On Friday, in New Zealand, a five-year-old boy was hit by a car on his way to school. His head was bleeding and he was on the ground. 22-year-old Harman Singh saw this and immediately did the first thing he could think of to help. He took off his turban, unraveled it, and put it under the child’s head until help arrived:
Gagan Dhillon said he was on his way to work when he saw the accident and stopped to help.
“There was enough help as there was, but being a Sikh myself, I know what type of respect the turban has. People just don’t take it off — people die over it.
“I saw him [Mr Singh] with no head covering and thought, ‘That’s strange’. But then I saw one hand was underneath the boy’s head supporting it and his siropao [turban] was stopping the bleeding.
“… he didn’t care that his head was uncovered in public. He just wanted to help this little boy.”
The boy is currently in stable condition.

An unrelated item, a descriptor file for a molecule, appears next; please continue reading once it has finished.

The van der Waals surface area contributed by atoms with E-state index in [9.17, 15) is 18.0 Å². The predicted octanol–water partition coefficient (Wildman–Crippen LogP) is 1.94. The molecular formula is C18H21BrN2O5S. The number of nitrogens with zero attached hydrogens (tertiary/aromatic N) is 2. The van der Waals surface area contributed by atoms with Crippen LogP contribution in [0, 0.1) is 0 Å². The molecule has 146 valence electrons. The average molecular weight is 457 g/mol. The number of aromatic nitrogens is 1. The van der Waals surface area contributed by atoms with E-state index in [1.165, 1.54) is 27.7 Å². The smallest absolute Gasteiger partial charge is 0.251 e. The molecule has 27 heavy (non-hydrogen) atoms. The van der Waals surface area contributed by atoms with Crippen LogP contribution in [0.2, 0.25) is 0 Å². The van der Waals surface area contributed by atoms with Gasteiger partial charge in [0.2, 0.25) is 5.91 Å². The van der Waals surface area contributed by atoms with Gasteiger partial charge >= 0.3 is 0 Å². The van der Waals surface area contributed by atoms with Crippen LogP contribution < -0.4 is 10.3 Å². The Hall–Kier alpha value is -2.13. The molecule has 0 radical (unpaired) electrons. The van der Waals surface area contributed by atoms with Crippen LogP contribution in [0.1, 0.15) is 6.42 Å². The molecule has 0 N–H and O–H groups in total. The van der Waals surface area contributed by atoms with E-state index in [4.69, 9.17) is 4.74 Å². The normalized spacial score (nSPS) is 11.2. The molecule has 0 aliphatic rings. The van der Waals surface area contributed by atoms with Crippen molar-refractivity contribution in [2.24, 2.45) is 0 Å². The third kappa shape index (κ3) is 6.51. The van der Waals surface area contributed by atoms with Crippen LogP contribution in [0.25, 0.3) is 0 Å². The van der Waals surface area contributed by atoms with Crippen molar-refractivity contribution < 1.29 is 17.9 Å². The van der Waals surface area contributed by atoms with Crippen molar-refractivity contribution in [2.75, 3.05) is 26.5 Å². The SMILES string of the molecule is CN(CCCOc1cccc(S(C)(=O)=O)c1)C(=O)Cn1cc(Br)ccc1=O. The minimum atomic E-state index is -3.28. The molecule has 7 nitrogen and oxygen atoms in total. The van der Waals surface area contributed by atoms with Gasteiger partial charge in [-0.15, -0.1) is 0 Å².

It was a lovely gesture and it says a lot about Singh’s character that he prioritized a stranger’s well-being over any possible religious consequences. (The same praise, of course, applies to the others who attended to the boy at the scene.)
But let’s acknowledge the religious angle to this story. According to media reports, most Sikhs agree that what Singh did wasn’t forbidden by his faith. In an emergency situation, it’s okay to remove your turban, they say. It’s a rare exception to the rule.
To put it another way, there’s a flexibility within the faith that allows common sense to override irrational dogma. We should applaud that.
If Jehovah’s Witnesses had that flexibility, maybe some of them (or their children) wouldn’t die when they need life-saving blood transfusions.
If Christian Scientists had that flexibility, maybe some of them (or their children) wouldn’t die when seeing a doctor was all they needed.
It’s fortunate that Singh’s faith wasn’t so rigid that removing his turban to help an injured stranger was out of the question.
(Image via Shutterstock. Thanks to Matt for the link)